Lessons Learned from Brands’ Social Media Mistakes

Screen Shot 2014-11-24 at 12.59.02 PMCloaked by relative anonymity, the social media sphere fosters what is often a harsh and unforgiving environment. The demand to deliver quality content constantly is a daily one for brands. With such demand, a number of messages fall through the cracks of social media best practices and become fodder for criticism. These careless mistakes in the creation and implementation of content can range from embarrassing to downright offensive, vastly diverging from the brand’s intent. According to Henry Ford, “the only real mistake is the one from which we learn nothing,” so let’s take a look at some recent fiascos that remind us of some of the best ways to save your message before it becomes a sinking ship:

New England Patriots

Human error is not the only kind of misstep that leads to social media failures: Recently, the Patriots created a Twitter campaign in which, thanks to its 1 millionth follower, the team would create “digital jerseys” for everyone who retweeted the announcement. This simple idea of creating a jersey through an automated algorithm is where things went wrong: Patriots-1-300x2841 Even though the tweet was unable to be seen by non-followers of this account, it was only a matter of hours until the message received over 1,000 retweets. Although the Patriots didn’t mean to support such a blatantly offensive tweet, this is a prime example of why automated messages—though easy and time-efficient—can often produce outrageous, insensitive messages and unwanted attention.

Lesson learned:

Right idea, wrong implementation: with social media platforms, human interaction and messages always win. Though the Patriots most likely used an automated system to produce as many responses as possible, its lack of content scanning for online trolls created a tweet that will definitely have people talking about the team—and not in a good way.

Dave & Buster’s

Are you banging your head against your desk? It’s probably because you just saw Dave & Buster’s racially-charged tweet. The brand thought it would be funny to create a message for the franchise’s Taco Tuesday that clearly overstepped the boundaries of what is appropriate. Though someone in Dave & Buster’s social media department probably thought this audacious tweet would earn the brand a few laughs, Twitter users were not amused. Dave and Busters 1 The brand quickly apologized, but it was too late: Twitter followers were already urging the company to “just deactivate now.”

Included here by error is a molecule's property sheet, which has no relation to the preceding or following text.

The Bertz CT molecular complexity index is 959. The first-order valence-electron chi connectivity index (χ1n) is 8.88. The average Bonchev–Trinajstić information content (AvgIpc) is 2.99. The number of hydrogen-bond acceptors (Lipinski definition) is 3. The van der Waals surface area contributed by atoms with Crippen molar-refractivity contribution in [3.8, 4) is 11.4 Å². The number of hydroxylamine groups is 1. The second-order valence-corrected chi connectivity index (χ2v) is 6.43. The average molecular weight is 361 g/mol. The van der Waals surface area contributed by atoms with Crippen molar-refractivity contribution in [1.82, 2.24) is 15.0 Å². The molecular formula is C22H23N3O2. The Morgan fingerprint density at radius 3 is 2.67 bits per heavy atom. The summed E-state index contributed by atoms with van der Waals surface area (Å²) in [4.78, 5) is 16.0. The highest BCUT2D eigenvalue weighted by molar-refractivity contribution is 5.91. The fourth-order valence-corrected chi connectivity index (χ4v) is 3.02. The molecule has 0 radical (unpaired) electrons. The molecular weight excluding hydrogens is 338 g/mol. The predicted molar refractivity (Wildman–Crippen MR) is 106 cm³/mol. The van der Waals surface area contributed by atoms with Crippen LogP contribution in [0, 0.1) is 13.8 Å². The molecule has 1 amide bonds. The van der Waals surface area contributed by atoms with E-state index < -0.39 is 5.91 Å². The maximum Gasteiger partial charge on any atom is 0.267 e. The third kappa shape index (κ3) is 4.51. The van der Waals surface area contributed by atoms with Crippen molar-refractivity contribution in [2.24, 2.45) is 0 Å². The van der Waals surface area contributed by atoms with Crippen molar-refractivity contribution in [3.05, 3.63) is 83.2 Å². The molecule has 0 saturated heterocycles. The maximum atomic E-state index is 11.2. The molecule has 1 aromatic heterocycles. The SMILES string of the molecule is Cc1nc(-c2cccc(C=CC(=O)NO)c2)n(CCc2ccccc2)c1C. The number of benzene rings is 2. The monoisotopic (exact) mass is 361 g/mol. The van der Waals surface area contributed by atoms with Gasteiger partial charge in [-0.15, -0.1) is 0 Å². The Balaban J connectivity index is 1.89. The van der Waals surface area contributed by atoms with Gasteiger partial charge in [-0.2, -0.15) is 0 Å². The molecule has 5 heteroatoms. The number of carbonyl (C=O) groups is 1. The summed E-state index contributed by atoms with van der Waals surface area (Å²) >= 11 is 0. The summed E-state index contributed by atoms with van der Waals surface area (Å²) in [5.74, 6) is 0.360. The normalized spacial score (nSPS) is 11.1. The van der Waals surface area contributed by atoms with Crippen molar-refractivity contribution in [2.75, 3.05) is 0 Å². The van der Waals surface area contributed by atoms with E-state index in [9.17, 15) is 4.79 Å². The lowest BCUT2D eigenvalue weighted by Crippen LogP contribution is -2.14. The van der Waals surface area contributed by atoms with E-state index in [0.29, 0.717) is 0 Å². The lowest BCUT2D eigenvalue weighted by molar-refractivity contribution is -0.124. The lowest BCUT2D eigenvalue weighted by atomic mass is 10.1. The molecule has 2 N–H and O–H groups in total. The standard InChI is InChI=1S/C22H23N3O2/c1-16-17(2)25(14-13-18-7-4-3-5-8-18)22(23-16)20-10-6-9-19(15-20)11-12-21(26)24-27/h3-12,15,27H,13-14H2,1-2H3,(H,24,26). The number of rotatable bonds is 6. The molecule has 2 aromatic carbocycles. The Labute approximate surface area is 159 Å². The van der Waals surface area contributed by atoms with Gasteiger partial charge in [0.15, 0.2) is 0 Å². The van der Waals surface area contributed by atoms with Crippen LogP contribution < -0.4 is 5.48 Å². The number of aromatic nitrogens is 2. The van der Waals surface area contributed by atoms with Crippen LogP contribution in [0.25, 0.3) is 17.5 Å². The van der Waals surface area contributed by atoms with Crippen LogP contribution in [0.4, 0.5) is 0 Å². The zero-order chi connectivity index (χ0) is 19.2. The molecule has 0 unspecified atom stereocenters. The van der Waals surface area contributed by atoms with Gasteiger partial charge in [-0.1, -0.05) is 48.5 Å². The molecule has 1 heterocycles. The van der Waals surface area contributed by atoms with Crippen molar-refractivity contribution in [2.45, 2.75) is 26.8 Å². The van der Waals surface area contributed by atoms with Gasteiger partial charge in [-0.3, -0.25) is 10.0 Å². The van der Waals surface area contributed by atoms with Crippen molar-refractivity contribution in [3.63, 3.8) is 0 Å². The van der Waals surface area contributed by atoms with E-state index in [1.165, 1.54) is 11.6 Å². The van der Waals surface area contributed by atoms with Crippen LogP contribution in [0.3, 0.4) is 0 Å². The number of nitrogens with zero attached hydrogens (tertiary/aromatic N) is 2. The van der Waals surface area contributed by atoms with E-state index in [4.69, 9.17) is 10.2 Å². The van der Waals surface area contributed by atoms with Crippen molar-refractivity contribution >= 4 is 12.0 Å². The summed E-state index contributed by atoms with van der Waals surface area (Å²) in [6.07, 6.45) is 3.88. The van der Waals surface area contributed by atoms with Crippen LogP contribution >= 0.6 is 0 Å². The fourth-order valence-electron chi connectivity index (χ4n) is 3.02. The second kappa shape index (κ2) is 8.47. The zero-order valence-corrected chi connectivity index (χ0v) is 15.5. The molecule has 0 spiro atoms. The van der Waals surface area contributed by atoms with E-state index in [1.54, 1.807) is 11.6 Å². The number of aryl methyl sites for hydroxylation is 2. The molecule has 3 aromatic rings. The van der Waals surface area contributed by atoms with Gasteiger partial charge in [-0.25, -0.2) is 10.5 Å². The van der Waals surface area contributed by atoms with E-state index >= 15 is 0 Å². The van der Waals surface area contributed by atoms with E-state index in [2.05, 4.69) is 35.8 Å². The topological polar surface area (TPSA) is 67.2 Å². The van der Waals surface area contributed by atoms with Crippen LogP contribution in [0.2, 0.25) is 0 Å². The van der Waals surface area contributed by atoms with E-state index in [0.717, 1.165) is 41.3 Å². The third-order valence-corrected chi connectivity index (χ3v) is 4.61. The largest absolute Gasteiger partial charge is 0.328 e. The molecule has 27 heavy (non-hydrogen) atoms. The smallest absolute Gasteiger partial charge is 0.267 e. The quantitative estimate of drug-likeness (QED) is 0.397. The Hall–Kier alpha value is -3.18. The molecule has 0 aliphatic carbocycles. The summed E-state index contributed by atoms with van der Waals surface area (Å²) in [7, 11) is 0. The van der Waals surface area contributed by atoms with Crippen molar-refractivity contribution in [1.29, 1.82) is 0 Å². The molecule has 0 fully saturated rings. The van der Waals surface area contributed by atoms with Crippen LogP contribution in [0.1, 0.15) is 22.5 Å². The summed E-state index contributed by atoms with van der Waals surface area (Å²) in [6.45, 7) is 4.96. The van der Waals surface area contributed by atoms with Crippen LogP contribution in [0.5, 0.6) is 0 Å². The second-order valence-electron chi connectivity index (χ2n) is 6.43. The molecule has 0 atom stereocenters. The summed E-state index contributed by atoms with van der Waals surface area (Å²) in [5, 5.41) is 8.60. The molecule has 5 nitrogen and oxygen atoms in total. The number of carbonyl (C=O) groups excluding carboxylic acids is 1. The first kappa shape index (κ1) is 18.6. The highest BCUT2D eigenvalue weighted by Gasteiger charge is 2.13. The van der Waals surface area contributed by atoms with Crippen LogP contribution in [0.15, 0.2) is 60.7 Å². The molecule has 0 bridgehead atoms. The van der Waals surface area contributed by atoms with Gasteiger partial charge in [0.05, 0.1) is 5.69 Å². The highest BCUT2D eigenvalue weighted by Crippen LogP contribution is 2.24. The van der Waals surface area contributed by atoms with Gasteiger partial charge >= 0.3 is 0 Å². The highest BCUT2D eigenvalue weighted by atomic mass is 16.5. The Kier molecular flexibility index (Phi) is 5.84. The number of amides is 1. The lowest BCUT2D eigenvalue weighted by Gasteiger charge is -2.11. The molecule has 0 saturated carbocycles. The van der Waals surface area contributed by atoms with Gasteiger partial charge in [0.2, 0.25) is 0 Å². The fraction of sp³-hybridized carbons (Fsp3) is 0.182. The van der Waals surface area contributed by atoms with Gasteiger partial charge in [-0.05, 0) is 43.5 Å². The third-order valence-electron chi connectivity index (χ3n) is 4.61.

Lesson learned:

If your tweet sounds like it might cross a line, it probably will. Think about what your message is implying before producing possibly offensive messages that could cause a great deal of regret.

J.P. Morgan

This example is truly one for the ages: J.P. Morgan Chase recently passed the one-year anniversary for its #AskJPM twitter failure. Six minutes after JPMorgan Chase offered Twitter’s initial public offering on the New York Stock Exchange, the company tweeted, “What career advice would you ask a leading exec at a global firm? Tweet a Q using #Ask JPM.” The call-to-action seemed enthusiastic, inviting and well intentioned. What could go wrong? Considering the bank’s past reputation, a lot. The company had just been fined $920 million over a trading loss that stemmed from bad mortgage loans. Jimmy Lee, who helped to launch the Twitter offering, was chosen to answer the questions on behalf of the bank. Needless to say, the corporation was not ready to handle the barrage of attacks that quickly followed: Though the bank had worked with brand giants like G.M. and Facebook, the company was quickly overwhelmed and underprepared to deal with the wrath of Twitter users.